It's getting to the point where the Virgin Mary will have to start wearing a hard hat.
Announcements over the last week highlight ND's planned campus transformation
, including four new dorms, a new Law School, a new Engineering building, and, yes, my favorite project, the improvements to the Joyce Center. There was also new information on Eddy St. Commons
, including an update on the details
that included the diagram below.
Let me be clear, I'm all for progress. Some of the projects listed, particularly the one about which I've ranted for years, are sorely overdue. While I'm not thrilled at the loss of the University Club, of which I have very fond memories from growing up, that's the kind of thing that can be relocated with minimal effect. And I haven't decided whether or not the missus and I are picking up niches in Cedar Grove -- I'd had my heart set on my ashes being scattered all over campus, but a central location is nice.
As usual, however, I have concerns. Those concerns center around the Eddy Street project, and I'm sure it's no surprise to anyone that they have to do with ND's ability to follow through correctly on what they plan to do.
Eddy Street, like the Joyce Center project, is one of those "unique opportunity"-type efforts. What ND decides to do (or not do) here will affect the community for decades, if not longer. Although the current Eddy Street plans are part of a more grand plan to redevelop the area down to Five Corners, the retail footprint will be the anchor for everything else that is done, and if the anchor is shoddy, the project will drift with the winds. And one of the things that makes me fear potential half-assedness is ND's planned micro-managing of the tenants in that retail footprint.
ND has said they will not allow "toxic uses" of the area, which apparently has already ruled out bars. There are other rules affecting this, such as the area already being maxed out on liquor licenses, and I'm not in favor of dives like Bookmakers springing up there. But if ND goes too far in interpreting this "toxic use" rule (I know, ND going overboard on something? Perish the thought!), they could end up with a sterile environment that no one finds interesting. Nice restaurants with bars included and outdoor seating areas are a magnet for the kind of participation ND says it wants. They should be included, if not given priority.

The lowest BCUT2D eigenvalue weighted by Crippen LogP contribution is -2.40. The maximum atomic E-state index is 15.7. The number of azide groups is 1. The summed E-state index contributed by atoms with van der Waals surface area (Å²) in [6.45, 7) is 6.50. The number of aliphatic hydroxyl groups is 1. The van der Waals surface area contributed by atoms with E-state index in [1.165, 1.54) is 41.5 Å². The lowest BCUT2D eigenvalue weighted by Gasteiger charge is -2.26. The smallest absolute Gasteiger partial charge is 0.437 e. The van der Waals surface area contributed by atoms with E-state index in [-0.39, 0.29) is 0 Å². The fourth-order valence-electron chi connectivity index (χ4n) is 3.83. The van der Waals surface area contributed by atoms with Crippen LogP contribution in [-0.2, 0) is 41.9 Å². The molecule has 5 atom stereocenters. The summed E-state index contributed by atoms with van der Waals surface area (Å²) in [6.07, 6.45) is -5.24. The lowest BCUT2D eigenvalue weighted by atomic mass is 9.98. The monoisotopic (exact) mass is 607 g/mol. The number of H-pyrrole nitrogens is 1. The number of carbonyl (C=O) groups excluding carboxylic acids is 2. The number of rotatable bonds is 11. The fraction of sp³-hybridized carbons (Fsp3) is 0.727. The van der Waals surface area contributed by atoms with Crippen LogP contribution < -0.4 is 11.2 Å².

Another red flag is the plan for the residential community. The vision, according to those in charge of planning, is a community of "yuppies and retirees". The retiree angle makes sense, as a lot of older ND alums/fans of means have purchased condos in South Bend in recent years. On the yuppie side, the group apparently wishes to pull some of the folks who currently view Granger as their target location.
The problem: Neither of those groups have children.
To be blunt, you can't build a strong community around childless yuppies because they're at that "fancy free" part of their life. If they feel like trying out a new place, they do it. They have no roots holding them to any particular community. If and when Eddy Street loses its charm, they'll move on.
The Eddy Street planners are shooting themselves in the foot by not making at least a token accommodation for children. As a parent, I can say with authority that nothing changes your life faster than having a child, and once that happens, that re-prioritizing leads you to settle down. It's hard to pack up and move to that cool new subdivision across town when you have to consider where little Johnny and Betty will go to school and who they will play with and how the move will affect them. If you want to build a strong community, that community has to include fully-fledged families moreso than vapid 20-somethings.
The yuppie focus also seems counterproductive. While prices haven't been released, those prices will have to be in the range of the current market in order to get the yuppies to buy in. Proximity to ND is of value to people who are currently far away from it, which might get your retirees in the door. But it'll have no value to Joe Schmoe who works in Mishawaka or Elkhart and can get a townhome a lot cheaper two or three miles away. So it's not like the yuppies (or anyone, for that matter) will be willing to pay premium prices. My guess is they'll end up with retirees and people buying units for the purpose of renting them out for home football weekends, and I'm not sure that's what they had in mind.
But the final concern hangs over both of those like a cloud -- neither of them talk about students.
If one of the purposes of the project is the improvement of town-gown relationships, you can't just bring professors or staff people in there and say, "There, problem fixed." The students must be involved. They're usually centrally involved in the alleged problems in the ND/SB tango, and they're the ones to whom both ND and South Bend should be reaching out because they're the ones who potentially can create long-lasting better feelings between the groups.
But that's not happening here. Undergrads will not be targeted for any of the currently planned residential areas, and it remains to be seen what kind of rental caveats will govern the condos and townhomes. The end result could be an island of "adults" on the edge of campus, which will not attract the students, push them farther off campus to "find their fun" (and all of the dangers that creates), and do nothing to help them get along better with the South Bend community.
As I said, ND only gets one swing at this pitch. If they hit a home run, they can make drastic improvements at the school that will affect generations of ND fans both now and to come in a very positive way. If they miss.......
Edit: My apprehension increases when I read reports like this
. Note to the ND folks: $300k for a condo and $500k for a townhome ain't gonna fly in the South Bend market.
Labels: nd admin, nd students